Meanwhile the domestic fury creates a sticky diplomatic problem for the new Rabin government. Anxious to ease U.S.-Israeli tensions that developed under his predecessor Yitzhak Shamir and under what sources say was pressure from President Bush, Rabin has vowed to honor his predecessor’s agreement to erect the facility.

Opponents in Congress, however, assure Rabin that he doesn’t have to accept it.

“Termination … will not harm U.S. interests nor weaken the bond of friendship between our two nations,” the Scheuer letter notes. “We have never considered this project as part of Israel’s foreign aid package,” the largest such package the U.S. gives out.

Was That a Yes, No or Undecided? While political pollster David Hill was conducting a focus group session in Louisiana, one member “became so disgusted with the views of a woman in the group that he rose up from his chair, turned, dropped his trousers, and |mooned’ her. Needless to say, that raised the temperature in the room several degrees and ended most of our productive discussion.”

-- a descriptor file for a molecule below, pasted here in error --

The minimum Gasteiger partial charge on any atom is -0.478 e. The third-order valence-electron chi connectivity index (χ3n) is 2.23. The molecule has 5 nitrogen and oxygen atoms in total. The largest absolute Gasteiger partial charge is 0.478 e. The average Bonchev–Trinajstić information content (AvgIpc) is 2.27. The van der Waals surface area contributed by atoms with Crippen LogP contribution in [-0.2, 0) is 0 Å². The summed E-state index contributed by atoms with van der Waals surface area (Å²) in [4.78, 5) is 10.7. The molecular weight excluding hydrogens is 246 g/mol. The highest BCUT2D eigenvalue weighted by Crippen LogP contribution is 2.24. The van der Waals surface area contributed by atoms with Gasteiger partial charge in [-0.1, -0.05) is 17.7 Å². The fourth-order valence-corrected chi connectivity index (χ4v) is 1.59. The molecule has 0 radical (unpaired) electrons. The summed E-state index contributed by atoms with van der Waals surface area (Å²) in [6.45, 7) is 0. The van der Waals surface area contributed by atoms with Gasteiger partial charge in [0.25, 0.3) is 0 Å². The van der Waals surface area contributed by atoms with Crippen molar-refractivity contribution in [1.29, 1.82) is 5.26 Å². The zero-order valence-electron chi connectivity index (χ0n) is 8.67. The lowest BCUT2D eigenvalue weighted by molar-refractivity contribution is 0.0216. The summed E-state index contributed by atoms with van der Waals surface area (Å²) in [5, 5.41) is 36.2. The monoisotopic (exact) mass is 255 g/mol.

What Were They Thinking? There they were, hundreds of the Republican Party faithful (or is that “fateful”?) gathered to watch election returns at the Washington Hilton – the place where former President Reagan had his unfortunate encounter with John Hinckley. Emceeing the event was – we’re not making this up – Ray Combs, host of the television game show “Family Feud.”